December Defenses for Yathish Kurapati and Saba Navabzadeh Esmaeely
December 2017 saw two defenses in ICMT, Yathish Kurapati (MS) and Saba Navabzadeh Esmaeely (PhD). Yathish thesis work was based on: A Molecular Dynamics Study to Understand Behavior of Corrosion Inhibitors in Bulk Aqueous Phase and Near Metal-Water Interface. This project, with its focus on molecular modelling, is a first for ICMT; his advisor was Research Associate Professor David Young working in close collaboration with Assistant Professor Sumit Sharma. Saba's dissertation was on Galvanic Localized Corrosion of Mild Steel under Iron Sulfide Corrosion Product Layers. Her advisor was Professor Srdjan Nesic.
Yathish modelled the aggregation and adsorption characteristics of imidazolinium-type model corrosion inhibitors using molecular dynamics (MD) tools. The effect of hydrophobic alkyl tail length on diffusion properties and on micelle formation was investigated using atomistic simulations. Adsorption of an inhibitor molecule at infinite dilution and of a micelle of inhibitor molecules on a metal surface was investigated by computing free energy profiles of adsorption using Umbrella sampling. A key finding was that adsorption of single inhibitor molecules was found to be a spontaneous process without any free energy barrier, while the adsorption of a micelle comprised of inhibitor molecules required an external energy input of 18 kJ/mole. He also performed research in ICMT's NAP-JIP and has a conference paper accepted for NACE2018 on Corrosion Behavior of Naphthenic Acids Isolated from Vacuum Gas Oil Fractions.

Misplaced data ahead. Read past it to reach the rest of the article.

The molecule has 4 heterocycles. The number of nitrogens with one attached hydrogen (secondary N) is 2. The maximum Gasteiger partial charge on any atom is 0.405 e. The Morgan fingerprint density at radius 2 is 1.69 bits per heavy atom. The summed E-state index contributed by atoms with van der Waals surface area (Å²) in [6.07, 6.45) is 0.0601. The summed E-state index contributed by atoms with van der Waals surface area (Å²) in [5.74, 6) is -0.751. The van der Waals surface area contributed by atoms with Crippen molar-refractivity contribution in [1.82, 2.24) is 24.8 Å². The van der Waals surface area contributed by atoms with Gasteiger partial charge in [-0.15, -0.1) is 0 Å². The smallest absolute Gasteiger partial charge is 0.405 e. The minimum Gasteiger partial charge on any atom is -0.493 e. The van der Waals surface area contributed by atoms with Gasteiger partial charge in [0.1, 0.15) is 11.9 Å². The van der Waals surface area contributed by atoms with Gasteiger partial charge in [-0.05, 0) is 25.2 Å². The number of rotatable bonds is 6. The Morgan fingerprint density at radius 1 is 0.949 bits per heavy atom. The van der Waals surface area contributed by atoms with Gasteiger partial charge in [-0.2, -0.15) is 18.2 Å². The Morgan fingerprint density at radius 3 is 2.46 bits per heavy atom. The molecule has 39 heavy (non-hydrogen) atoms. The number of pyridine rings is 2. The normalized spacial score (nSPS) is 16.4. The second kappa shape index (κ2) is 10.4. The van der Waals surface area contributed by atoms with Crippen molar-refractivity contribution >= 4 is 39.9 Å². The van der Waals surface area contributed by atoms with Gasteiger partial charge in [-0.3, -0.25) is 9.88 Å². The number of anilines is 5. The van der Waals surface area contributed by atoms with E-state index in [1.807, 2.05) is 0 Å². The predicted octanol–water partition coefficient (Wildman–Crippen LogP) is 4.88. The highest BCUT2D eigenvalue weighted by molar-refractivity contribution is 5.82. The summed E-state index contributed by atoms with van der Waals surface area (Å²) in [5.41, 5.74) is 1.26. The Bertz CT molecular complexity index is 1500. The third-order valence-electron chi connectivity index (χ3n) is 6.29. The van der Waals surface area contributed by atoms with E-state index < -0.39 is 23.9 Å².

Saba's research focus was to establish physicochemical scenarios where localized corrosion should be eS containing environments, utilizing experimental findings at the Institute for Corrosion and Multiphase Technology, Ohio University. She hypothesized that any disruption leading to a discontinuity of a corrosion product layer results in initiation of localized corrosion, where a galvanic coupling between the underlying steel and the conductive iron sulfide layer would lead to propagation of localized corrosion via a galvanic effect at an enhanced rate. This hypothesis was investigated based on five case studies. In all cases, localized corrosion was observed confirming the proposed mechanism. She has five peer-reviewed publications from her doctoral work, with two more in preparation, and was recognized by NACE by winning their Outstanding Student Award for 2017. She will commence a post-doctoral position at Ohio State University in January.